Some small transformers — like the open frame RadioShack products — may have a large enough window space remaining to add windings atop the existing secondary. If you only need a few volts, or want to add a few volts to the existing secondary, the turns may be threaded through the windows without disassembly. Temporarily, tape sharp window edges to prevent scraping the wire while threading.

**References:**

**[1] ***Reference Data for Radio Engineers*, 4th ed, “*Design of Power Transformers for Rectifiers*,” pp 25, 1964, ITT.

**[2] ***Lessons In Electric Circuits*, Vol 5, Ch 3, Copper wire gauge table, **www.ibiblio.org/kuphaldt/electricCircuits/Ref/REF_3.html**.

Here are three video tutorials on building a transformer from an old microwave. They go into the design and windings design pretty well (alternative: just go to **youtube.com** and search on "mot salvage tutorial"):

**www.youtube.com/watch?feature=player_embedded&v=KRoPHKpCYmg**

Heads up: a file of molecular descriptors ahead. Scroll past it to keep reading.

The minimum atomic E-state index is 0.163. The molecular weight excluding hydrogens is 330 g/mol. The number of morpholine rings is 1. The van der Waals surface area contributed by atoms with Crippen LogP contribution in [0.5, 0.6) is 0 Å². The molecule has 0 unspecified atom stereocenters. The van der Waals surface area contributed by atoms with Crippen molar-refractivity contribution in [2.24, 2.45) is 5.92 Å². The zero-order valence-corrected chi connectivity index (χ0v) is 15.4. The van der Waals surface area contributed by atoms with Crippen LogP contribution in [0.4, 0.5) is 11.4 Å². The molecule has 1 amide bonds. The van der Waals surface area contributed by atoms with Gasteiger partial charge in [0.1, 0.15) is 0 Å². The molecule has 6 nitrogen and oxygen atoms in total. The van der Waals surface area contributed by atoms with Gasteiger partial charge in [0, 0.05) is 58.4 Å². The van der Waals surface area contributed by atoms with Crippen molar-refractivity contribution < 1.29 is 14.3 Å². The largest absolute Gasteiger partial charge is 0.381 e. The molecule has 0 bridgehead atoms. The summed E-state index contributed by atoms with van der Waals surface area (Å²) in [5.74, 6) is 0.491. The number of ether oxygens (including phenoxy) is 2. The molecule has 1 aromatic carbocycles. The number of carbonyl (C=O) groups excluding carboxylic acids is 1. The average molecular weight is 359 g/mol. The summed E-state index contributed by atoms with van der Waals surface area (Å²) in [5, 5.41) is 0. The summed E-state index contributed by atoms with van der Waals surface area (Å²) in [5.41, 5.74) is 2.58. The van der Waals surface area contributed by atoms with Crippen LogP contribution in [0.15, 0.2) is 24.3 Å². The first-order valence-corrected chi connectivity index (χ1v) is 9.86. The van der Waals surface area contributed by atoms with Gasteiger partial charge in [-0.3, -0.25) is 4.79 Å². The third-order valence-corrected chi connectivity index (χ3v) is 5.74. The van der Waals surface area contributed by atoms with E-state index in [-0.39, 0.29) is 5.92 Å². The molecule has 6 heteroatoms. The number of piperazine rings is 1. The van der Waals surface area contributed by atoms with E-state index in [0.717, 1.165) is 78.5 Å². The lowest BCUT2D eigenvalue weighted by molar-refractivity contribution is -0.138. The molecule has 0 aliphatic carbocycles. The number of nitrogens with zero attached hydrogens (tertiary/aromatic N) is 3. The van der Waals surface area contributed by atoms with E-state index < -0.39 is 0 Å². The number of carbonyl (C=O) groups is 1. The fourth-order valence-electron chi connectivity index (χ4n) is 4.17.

The question about transformers does not admit to a simple answer. The primary and secondary windings are applied such that the ratio of the number of primary and secondary turns is identical to the ratio of the primary and secondary voltages. However, the above statement presumes an ideal transformer. It also presumes that the designer has already considered the frequency and waveform of the voltage applied to the primary winding, heating, and safety considerations, etc. This knowledge is required in order to permit the designer to select the proper type and physical size of the transformer core material, the bobbin construction, and other matters.

If your interest is constrained to power-frequency transformers — principally 50 Hz in your part of the world — I found an interesting treatise at **http://ludens.cl/Electron/trafos/trafos.html**. His complementary article at **http://ludens.cl/Electron/Magnet.html** discusses the underlying physical properties relative to transformer design.